Baikal Archaeology Project

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Project Publications


Northern Hunter-Gatherers Research Series

With pleasure we present to the academic community the Northern Hunter-Gatherers Research Series, established specifically to deal with hunting and gathering peoples from arctic, boreal and sub-boreal regions. Published by the Canadian Circumpolar Institute Press in collaboration with the Baikal Archaeology Project the scope of Northern Hunter-Gatherers Research Series is interdisciplinary, providing a forum to connect scholars from a wide variety of research areas including archaeology, anthropology, biological and earth sciences, ecology, history, sociology and other social sciences.

The editors are committed to maintaining an international breadth and will translate to English both classic and significant contemporary foreign language studies. Publications will include site reports, monographs, ethnographies, conferences and workshops proceedings, and methodological studies.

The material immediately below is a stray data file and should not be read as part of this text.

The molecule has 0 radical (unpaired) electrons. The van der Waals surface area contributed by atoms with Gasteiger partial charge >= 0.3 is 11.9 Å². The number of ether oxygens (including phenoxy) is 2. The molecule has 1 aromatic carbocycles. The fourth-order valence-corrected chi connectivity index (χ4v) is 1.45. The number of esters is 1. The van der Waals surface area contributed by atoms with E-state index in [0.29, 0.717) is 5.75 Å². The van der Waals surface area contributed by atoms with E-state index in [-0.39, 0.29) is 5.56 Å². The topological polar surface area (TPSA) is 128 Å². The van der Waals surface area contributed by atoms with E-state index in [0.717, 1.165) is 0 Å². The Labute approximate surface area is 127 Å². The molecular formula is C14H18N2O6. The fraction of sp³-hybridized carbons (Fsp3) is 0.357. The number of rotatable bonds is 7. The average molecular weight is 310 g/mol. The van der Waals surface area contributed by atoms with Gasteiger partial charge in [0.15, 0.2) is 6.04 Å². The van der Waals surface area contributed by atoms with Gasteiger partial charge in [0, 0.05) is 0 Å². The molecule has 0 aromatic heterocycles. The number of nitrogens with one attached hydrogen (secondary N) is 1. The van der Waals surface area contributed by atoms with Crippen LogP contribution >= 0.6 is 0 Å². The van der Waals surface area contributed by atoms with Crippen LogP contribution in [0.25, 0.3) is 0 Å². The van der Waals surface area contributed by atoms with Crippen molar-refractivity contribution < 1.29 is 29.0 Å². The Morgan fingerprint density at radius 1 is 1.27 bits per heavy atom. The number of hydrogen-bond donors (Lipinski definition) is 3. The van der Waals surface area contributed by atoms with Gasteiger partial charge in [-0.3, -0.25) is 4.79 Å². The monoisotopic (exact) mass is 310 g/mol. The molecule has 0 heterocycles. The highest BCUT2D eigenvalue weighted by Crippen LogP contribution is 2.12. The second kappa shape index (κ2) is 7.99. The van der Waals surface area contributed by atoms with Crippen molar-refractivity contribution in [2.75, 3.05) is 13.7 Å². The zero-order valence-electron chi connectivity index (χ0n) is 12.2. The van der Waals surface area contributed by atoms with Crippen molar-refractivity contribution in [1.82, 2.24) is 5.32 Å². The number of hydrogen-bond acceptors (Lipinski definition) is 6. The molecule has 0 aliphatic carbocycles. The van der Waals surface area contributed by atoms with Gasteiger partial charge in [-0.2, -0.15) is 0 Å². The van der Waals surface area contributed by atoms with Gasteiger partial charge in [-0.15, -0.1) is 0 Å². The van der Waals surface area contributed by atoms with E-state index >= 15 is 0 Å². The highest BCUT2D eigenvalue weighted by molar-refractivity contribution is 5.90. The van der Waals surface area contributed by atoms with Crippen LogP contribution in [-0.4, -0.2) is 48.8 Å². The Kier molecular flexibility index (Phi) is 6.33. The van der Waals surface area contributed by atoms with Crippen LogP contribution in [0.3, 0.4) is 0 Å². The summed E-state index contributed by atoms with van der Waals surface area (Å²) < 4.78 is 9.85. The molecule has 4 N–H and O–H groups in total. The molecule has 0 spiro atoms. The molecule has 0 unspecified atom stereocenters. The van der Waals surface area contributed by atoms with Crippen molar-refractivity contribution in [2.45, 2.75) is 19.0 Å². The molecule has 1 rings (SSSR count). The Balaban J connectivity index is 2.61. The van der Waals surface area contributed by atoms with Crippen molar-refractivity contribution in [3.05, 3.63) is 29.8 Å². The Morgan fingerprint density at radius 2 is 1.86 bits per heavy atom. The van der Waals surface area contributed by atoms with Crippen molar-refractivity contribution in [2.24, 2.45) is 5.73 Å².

The origin of the new series resides with the Baikal Archaeology Project and the support received through the Major Collaborative Research Initiative research grant program from the Social Sciences and Humanities Research Council of Canada as well as the matching funds provided by the University of Alberta including the Canadian Circumpolar Institute. While the scholarly scope of the Baikal Archaeology Project clearly identified the need for a broad interdisciplinary forum for dissemination and stimulation of research on the north, the financial support received from the aforementioned institutions made this initiative possible.

Future volumes in progress include two site monographs describing the Cis-Baikal cemeteries of Khuzhir-Nuge XIV and Lokomotiv, as well as translations of two important Russian language ethnographic studies: The Ethnography of the Katanga Evenkis by Anna A. Sirina, and Evenkian Economy in the Taiga Area of Middle Siberia at the end of the 19th Century, Beginning of the 20th Century by Mikhail G. Turov. The editors of Northern Hunter-Gatherers Research Series also look forward to receiving future submissions by researchers with similar interests so that this series can live up to its mandate to promote innovative research and to discuss the challenges faced by peoples living in the north, both in the past and the present.

Andrzej. W. Weber
Hugh G. McKenzie

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